Friday, November 7, 2014

                                                The Many Tales of Bluebeard
There are three different variations of “Bluebeard” which all involve the themes of curiosity and disobedience. The other two tales, “The Robber Bridegroom” and “Fitcher’s Bird” both involve women who are to be wed to murders. “The Robber Bridegroom” tells of a young girl who is to be wed to a man she has never met and therefore goes into the dark forest to meet the mysterious man. When she arrives, an old women warns her that her future husband is a murder who will kill her after they wed. The young girl hides behind a barrel and has another girl’s finger land on her lap who her supposed husband is killing right in front of her. At their wedding, the girl tells of her strange dream but ends her story by showing the finger, proving her husband’s cruelty and having him executed.
     The story of “Fitcher’s Bird” is about three daughters who are each married off to a sorcerer. When the first two daughters arrive at the sorcerer’s house, he gives them an egg and tells them not to drop the egg, and a set of keys but forbids them to go into one room. Curiosity gets the better of both sisters who go into the room and find a bloody basin filled with chopped up women. The sisters drop the enchanted egg into the blood pool and because the blood will not come off, the sorcerer knows they disobeyed him and presumes to chop them up.  The third daughter places the egg in a safe spot and when she enters the forbidden room, she revives her sister and has the sorcerer unknowingly carry them back to their home. The third daughter decorates a skeleton and places it in a window, disguises herself as a bird, and convinces people coming to the wedding that the skeleton is her peering out of the window. When the third daughter’s family comes to rescue her, they lock the sorcerer and his cronies in his house and burn them to death.
            The story of “Bluebeard” tells of a wealthy man who is not liked by women due to the unnatural color of his blue beard. When Bluebeard marries, he tells his wife he must depart on a journey. He gives his wife a set of keys and forbids her from entering one room and if she does, he might “do anything”. Curiosity overcomes the young girl who opens the door to find Bluebeards past wives murdered, hanging dead on the walls. Surprised, the girl drops the enchanted key into a pool of blood. Bluebeard returns and finds the blood on the key and gives his wife thirty minutes to pray before he murders her. The young girl has her sister get their brothers to come rescue her from Bluebeards superfluous home. The brothers arrive at Bluebeards and presume to kill him, causing the girl to inherit all of his wealth and riches.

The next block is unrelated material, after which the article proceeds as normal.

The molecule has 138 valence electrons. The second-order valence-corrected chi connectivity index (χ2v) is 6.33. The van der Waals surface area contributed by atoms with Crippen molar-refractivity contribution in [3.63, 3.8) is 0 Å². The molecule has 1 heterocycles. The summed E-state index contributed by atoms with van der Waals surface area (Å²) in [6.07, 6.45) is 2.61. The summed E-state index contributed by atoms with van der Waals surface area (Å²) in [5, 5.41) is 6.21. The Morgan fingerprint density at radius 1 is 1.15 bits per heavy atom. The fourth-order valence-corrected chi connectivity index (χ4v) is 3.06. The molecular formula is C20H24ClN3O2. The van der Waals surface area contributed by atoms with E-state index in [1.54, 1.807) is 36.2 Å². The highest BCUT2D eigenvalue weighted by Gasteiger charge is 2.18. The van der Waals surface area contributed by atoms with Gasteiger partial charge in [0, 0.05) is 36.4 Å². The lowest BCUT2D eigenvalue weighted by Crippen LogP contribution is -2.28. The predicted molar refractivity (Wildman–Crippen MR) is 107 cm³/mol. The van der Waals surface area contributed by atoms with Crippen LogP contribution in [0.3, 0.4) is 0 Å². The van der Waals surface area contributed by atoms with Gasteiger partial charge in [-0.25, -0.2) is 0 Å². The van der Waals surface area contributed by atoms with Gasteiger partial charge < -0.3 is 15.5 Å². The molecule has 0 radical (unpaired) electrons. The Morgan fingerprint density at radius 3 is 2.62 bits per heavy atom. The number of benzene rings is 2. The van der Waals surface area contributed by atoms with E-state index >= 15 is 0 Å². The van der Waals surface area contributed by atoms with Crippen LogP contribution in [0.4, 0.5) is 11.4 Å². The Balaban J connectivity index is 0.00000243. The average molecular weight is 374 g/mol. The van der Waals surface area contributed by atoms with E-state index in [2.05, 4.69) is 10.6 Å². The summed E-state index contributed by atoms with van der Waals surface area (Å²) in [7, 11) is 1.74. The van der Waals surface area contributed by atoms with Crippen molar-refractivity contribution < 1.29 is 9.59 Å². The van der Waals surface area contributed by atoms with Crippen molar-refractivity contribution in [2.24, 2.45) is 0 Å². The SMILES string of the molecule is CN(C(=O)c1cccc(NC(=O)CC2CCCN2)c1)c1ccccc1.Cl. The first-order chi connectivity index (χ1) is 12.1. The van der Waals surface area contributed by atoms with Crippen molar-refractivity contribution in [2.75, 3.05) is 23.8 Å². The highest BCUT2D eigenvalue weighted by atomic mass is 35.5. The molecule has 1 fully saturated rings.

All of these tales involve the power of curiosity and disobedience. In “The Robber Bridegroom,” the young girl curiously wonders into the dark forest to meet her husband who turns out to be a murder. The other two tales involve young girls which go into a forbidden room that results in their almost termination by their husbands who are also murders. All girls disobey their husbands which is frowned upon during the time period because the man was supposed to run the house and be obeyed by his wife no matter what. The two tales involve an enchanted key or egg which symbolizes their loss of innocence when they find the murdered victims, and ultimately leads to their downfalls with their husbands. Although, all the characters in the tales are resourceful enough to find means of escaping their husbands and having them killed as a consequence for their sins. I am partial to “Fitcher’s Bird” because the girl opposes to marrying a man she doesn’t know, and finds a way to defeat her potential husband using her wit.  Despite the other two characters relying on others to help them, the young girl in “Fitcher’s Bird” is smart enough to come up with her own detailed  plan to escape the sorcerer.      

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